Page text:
Things with age, character, patina, depth… they’ve so much more to offer. So much more to tell. Even if you “fake” it.
I started with this little stool from Ikea, and though its finish was sleek and modern, I found the shape charmingly antique. I couldn’t resist trying the same technique I had used on my old pine box, which I have loved.
The process is easy. You’ll need the following:
- a stool (or anything wooden, for that matter)
- dark brown stain
- milk paint* (I used tricycle red by Miss Mustard Seed)
- wax (or some other sealant, like polyurethane)
*Milk paint is a unique product. You can achieve a similar look with other paints (you can seem my tutorial here for achieving the “chippy” look with chalk paint), but milk paint is unique in its vibrant transparency. Though the color is rich, you can almost see the wood grain peeking through…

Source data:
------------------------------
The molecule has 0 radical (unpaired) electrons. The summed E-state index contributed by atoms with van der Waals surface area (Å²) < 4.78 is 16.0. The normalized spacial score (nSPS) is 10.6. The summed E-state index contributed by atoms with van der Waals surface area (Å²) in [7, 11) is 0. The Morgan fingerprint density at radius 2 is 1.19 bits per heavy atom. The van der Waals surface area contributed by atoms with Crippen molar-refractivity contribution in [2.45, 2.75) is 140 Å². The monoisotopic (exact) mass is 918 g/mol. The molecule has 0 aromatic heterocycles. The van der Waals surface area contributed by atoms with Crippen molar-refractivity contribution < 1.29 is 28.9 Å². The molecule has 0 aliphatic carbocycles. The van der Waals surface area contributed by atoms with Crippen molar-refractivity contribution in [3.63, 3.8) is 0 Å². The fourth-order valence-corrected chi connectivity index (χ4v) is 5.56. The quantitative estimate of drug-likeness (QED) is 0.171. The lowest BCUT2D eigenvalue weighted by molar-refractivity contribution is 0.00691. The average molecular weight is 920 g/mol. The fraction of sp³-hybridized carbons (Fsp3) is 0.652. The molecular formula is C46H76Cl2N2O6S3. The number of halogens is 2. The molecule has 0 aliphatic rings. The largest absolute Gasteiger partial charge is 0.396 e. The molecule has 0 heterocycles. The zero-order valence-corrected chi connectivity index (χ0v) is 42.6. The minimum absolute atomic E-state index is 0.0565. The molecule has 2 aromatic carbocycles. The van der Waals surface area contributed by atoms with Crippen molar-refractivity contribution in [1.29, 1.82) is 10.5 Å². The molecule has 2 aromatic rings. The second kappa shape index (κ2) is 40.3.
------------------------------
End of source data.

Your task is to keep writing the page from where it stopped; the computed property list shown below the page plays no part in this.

You begin by staining the wood a dark brown. In retrospect, I might like the stool even more if I had beaten it up a bit or sanded down some places so they would take the stain and paint differently… Maybe add a little more texture. But I can’t complain about the fun of my first staining project with my 3-year-old. (Don’t you just love kids’ hands?!)
Next, add a little vaseline in natural places where the finish would wear: corners, edges, the steps, etc. Then paint the entire stool with the milk paint. Finally, use a sanding block or a scraper to lift the paint in places (it should come off wherever you put vaseline, but milk paint has a tendency to chip in other places, too… embrace it!). Once you like the look, seal the piece with a wax or poly for durability and richness.
I love how this kind of finish complements so many types of decor, from traditional to cottage to even sleeker modern (like my file cabinet I did last summer).
Since I already had the supplies (I originally bought the milk paint for my husband’s dresser last year), my only cost was the $15 stool. For an afternoon of fun with my kid and an adorable accent piece (plus a useful way to help my kids wash their hands!), I’d call that a pretty good deal.
Have you made anything new look old?